From Pet Health Learning Center
The Irish Setter belongs to the Gundog and Sporting Groups.
Male show dogs: 70 lb.; female: approx. 60 lb.; Working dog approx. 45 lb.
Male: approx. 27 inches; female: approx. 25 inches
The coat is mahogany or rich chestnut red.
The Irish Setter sports a silky, flat-lying coat of moderate length with longer feathering. The head and forelegs have short, fine hair.
This stable dog has an enthusiastic personality. The Irish Setter is sensitive and responsive.
Country of Origin:
During the 1700s, the forerunners of the Irish Setter may include a variety of spaniels, setters and pointers. In the 1800s, the solid Red Setter appeared. Irish hunters used this breed for its visibility and fast work. With its exceptional sporting abilities, this gundog excelled in bird-setting and retrieving. Arrived in the U.S. in the 1800s, this breed adapted to hunting American game birds. In Ireland a dog named Champion Palmerston became a show dog. The stage was set for this breedâ€™s transition from hunting dog to glamour.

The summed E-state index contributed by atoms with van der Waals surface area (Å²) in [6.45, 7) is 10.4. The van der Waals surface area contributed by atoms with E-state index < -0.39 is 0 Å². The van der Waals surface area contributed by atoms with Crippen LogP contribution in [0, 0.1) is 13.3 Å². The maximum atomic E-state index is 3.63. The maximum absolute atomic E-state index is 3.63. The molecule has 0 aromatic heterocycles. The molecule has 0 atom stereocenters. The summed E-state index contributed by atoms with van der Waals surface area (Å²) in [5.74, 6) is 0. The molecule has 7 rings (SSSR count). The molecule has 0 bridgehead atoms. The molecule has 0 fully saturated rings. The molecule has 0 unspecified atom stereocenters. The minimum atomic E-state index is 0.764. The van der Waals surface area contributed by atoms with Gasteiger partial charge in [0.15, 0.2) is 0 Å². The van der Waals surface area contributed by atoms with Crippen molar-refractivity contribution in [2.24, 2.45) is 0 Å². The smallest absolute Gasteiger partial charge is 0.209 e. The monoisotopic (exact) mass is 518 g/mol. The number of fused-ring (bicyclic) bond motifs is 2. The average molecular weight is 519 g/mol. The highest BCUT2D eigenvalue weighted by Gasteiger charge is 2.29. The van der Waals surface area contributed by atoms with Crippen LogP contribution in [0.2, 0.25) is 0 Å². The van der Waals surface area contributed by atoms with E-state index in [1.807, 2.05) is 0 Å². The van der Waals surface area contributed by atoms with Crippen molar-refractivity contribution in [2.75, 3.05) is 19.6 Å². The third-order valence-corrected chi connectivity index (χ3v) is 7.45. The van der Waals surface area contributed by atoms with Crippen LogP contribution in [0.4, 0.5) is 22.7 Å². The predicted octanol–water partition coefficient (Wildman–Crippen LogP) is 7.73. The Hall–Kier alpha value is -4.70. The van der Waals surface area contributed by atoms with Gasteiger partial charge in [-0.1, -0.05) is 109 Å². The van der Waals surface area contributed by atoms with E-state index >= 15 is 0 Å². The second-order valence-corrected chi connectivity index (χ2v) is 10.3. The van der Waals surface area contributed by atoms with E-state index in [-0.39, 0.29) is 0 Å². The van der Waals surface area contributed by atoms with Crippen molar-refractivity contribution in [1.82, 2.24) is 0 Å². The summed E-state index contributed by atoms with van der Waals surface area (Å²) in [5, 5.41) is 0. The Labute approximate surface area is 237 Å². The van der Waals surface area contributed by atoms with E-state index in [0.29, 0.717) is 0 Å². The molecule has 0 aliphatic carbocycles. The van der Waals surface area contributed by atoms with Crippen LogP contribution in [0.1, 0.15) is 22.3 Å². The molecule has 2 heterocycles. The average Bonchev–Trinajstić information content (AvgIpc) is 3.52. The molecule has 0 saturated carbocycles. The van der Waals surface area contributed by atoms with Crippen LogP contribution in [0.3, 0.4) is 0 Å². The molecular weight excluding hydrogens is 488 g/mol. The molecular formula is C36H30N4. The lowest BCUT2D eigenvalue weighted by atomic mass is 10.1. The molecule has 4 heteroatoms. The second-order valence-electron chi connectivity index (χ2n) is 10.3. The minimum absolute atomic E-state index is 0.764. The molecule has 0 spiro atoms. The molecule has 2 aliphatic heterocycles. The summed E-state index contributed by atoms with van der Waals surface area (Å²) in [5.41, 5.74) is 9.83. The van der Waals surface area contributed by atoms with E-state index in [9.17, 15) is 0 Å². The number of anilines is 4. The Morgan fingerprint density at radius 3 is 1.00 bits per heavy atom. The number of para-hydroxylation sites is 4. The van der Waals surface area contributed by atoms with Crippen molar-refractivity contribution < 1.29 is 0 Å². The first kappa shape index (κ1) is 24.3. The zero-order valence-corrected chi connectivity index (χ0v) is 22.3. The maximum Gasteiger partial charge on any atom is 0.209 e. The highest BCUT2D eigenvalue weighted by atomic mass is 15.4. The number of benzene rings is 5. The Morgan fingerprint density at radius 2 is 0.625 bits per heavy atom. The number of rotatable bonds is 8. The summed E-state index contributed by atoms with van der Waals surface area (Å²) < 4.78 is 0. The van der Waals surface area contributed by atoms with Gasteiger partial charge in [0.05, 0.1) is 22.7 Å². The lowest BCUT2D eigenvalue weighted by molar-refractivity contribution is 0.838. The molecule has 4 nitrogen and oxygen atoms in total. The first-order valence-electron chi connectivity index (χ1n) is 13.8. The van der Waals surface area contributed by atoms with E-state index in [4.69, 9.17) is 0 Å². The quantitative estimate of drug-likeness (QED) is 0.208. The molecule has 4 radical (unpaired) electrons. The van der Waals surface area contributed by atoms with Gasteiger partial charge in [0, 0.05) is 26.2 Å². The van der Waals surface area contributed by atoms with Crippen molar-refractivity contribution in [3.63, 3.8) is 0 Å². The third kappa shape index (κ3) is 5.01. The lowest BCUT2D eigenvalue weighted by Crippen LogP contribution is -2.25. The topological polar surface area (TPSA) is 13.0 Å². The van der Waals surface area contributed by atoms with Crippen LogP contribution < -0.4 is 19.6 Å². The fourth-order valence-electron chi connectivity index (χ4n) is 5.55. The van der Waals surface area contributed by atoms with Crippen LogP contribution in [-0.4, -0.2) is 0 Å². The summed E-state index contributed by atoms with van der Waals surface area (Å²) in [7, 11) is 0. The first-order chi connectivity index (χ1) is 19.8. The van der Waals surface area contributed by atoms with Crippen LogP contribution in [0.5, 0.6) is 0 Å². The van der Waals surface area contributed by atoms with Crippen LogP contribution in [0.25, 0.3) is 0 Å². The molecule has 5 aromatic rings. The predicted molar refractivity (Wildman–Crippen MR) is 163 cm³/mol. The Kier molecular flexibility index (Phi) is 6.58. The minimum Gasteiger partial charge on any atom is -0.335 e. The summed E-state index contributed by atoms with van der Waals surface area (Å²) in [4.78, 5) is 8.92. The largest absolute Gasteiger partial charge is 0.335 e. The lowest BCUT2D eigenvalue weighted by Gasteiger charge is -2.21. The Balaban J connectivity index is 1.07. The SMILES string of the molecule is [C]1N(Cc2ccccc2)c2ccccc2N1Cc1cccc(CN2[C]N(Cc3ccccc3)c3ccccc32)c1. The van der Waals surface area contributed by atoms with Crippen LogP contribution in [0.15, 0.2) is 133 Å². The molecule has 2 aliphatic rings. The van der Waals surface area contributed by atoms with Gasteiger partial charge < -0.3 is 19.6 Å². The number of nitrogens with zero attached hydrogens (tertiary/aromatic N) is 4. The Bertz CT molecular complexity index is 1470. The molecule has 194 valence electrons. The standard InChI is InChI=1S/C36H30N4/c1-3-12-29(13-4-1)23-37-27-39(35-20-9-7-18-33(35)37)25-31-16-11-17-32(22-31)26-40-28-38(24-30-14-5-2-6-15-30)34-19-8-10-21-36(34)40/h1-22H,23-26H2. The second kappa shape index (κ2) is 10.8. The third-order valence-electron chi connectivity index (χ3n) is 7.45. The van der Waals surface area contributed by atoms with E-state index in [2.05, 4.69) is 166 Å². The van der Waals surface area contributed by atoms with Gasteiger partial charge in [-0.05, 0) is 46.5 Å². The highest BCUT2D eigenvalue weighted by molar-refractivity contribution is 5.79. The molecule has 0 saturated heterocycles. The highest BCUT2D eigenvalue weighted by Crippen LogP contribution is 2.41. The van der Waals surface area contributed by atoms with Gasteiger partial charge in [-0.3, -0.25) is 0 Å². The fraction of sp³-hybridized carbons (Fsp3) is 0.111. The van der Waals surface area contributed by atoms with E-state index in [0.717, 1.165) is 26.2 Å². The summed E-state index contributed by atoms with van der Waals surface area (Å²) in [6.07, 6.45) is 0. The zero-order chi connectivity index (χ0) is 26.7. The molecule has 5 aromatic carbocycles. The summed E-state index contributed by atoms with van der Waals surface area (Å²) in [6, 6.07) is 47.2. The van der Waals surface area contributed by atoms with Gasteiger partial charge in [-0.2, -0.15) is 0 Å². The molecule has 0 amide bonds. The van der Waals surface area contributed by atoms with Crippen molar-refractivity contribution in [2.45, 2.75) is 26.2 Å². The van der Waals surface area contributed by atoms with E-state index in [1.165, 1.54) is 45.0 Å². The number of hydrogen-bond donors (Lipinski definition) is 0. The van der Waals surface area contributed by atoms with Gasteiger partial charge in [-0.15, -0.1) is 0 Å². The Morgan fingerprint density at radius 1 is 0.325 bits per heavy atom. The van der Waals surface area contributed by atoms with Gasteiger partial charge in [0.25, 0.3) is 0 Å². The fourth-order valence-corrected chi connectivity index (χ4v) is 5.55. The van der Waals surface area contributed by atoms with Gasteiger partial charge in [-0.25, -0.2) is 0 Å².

Originally, Irish Red Setter. Red Setter. Temperament:
This boisterous dog is amiable. With its eager to please nature, the Irish Setter is a companion for the family.
Train this dog for good house manners early to stop bad habits. This high-spirited breed may be difficult to train. Include firm handling and plenty of exercise.
The Irish Setter requires plenty of outside exercise, such as at least two long, brisk walks daily. Let this pet be part of the family activities, including at least an hour of strenuous games. With its hunting experience, this breed is rugged over various terrain and wetlands. Be aware of its frustration indoors if not exercised.
Owners need to provide a house with a large yard in the country. With its demand for activity, the Irish Setter is not suited for city life. Although this breed is a good companion, its rollicking personality is not good for young children. Living inside with its family is the best arrangement.
No breeders listed at this time.